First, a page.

This difference may relate to the more hydrophilic nature of human insulin than porcine insulin. The differences in pharmacokinetics may also relate to variations in the interaction between human or porcine insulin, and zinc crystals (Davis and Granner, 1996). Semilente Insulin Semilente insulin has almost the same kinetic profile as regular insulin. However, it has a much longer duration of action. It was originally used in place of regular insulin when the latter was available only in a phosphate buffer, which could not be mixed with lente or ultralente insulin.
Semilente insulin has become obsolete and is rarely used in the treatment of diabetes today (Skyler, 1988). The new short-acting insulin formulations contain zinc-insulin crystals dissolved in a clear fluid, containing phenolic preservative and an isotonocity agent. Deamidation of insulin takes place at AsnB3 in neutral formulations, at a much lower rate than that in acid solutions (Brange et al. , 1992). Addition of zinc (~0. 4%) leads to formation of insulin hexamers that stabilize insulin.
Furthermore, phenolic preservatives, such as m-cresol, were found to bind to some specific sites on the Zn-insulin hexamers, causing a conformational change that protects insulin molecules from deamidation as well as from insulin inter-molecules cross-linking reactions (Brange et al. , 1992). Derewenda et al. (1989) identified 6 phenol-binding sites on the insulin hexamer using X-ray crystallography. The phenolic ligands sitting between the monomers in each dimer form hydrogen bonds with the carbonyl oxygen of CysA6 and the amide proton of CysA11. At the same time, numerous van der waals contacts take place as well.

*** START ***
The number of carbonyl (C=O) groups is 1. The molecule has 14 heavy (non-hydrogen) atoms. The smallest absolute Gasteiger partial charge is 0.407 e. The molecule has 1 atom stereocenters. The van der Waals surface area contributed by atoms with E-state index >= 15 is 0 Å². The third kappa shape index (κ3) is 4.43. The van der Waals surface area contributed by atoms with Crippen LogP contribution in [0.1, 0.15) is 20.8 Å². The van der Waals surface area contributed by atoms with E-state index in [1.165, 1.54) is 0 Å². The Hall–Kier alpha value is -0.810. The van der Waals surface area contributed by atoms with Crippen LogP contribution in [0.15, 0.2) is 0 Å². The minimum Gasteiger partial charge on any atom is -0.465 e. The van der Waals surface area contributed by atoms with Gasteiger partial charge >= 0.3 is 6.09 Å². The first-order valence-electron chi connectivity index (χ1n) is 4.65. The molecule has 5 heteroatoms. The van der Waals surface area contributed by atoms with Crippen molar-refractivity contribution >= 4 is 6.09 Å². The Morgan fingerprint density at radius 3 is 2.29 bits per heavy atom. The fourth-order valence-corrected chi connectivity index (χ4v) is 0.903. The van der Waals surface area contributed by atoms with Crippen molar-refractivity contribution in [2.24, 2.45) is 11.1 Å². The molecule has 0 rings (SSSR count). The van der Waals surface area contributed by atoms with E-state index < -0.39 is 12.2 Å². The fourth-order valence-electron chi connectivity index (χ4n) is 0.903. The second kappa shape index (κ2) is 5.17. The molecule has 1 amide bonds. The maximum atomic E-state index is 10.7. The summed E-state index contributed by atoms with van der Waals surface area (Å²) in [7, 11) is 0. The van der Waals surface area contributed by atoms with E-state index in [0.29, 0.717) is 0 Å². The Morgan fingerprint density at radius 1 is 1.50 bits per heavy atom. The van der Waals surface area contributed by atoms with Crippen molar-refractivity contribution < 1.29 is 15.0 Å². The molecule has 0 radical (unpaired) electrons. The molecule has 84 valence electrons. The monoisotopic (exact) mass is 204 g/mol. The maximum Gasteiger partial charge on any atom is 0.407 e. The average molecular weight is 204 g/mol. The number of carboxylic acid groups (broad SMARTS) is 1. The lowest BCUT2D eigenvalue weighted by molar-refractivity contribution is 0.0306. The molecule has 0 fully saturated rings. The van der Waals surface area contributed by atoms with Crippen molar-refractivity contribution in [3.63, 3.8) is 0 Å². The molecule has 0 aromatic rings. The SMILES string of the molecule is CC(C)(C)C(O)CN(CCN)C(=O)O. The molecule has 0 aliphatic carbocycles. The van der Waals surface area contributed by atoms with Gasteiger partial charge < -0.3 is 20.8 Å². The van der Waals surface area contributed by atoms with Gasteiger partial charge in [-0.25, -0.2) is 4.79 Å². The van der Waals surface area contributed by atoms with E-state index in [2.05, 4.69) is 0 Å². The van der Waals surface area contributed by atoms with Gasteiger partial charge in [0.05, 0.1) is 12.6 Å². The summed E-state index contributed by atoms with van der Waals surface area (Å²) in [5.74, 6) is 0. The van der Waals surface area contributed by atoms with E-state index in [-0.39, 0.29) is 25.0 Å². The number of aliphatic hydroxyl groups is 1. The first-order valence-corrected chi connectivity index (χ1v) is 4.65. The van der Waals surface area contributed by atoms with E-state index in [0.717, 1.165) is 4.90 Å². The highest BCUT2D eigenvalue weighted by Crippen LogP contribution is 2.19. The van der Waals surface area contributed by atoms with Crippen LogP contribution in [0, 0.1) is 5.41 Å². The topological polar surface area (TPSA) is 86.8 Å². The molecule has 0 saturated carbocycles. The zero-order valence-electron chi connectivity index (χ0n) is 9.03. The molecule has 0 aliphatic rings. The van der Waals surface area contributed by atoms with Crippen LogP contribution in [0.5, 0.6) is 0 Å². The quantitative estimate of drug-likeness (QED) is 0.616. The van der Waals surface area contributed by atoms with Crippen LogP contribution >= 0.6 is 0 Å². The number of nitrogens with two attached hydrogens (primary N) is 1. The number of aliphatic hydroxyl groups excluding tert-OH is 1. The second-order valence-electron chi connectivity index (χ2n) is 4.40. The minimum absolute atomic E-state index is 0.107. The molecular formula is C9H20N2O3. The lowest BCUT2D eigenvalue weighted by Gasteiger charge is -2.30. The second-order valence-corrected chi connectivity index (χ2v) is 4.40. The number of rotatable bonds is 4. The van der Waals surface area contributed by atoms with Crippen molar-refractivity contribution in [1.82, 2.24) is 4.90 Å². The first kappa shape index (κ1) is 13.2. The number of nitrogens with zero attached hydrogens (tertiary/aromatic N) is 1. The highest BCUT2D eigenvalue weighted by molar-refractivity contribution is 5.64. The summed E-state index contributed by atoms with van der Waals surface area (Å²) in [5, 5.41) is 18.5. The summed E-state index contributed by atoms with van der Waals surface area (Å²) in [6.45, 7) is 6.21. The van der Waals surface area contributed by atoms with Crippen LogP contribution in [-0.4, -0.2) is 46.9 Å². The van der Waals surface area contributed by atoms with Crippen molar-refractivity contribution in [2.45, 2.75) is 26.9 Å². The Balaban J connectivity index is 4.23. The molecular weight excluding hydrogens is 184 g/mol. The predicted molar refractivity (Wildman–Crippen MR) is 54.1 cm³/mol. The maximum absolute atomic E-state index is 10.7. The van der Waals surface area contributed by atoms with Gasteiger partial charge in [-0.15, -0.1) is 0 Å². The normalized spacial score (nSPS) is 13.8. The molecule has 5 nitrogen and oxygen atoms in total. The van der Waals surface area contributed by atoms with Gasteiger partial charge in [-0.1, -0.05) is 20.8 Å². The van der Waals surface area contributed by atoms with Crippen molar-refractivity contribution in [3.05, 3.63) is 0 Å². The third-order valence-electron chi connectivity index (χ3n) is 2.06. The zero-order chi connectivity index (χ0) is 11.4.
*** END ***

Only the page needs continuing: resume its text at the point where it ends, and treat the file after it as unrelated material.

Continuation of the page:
These interactions cause a conformational change at the N-terminus of the B-chain in each insulin monomer. The conformational equilibrium of residues B1-B8 is shifted from an extended structure to an ? -helical structure. This subsequently drives a conformational transition (referred to as T6-R6) of the insulin hexamer, from a loose structure to a compact one. The onset, peak and duration of action of the short-acting insulin formulations are listed in Table 1. A delay of action is observed even though the insulin is in the soluble state. This is due to the time required for the hexamers to dissociate into the dimers and/or monomers.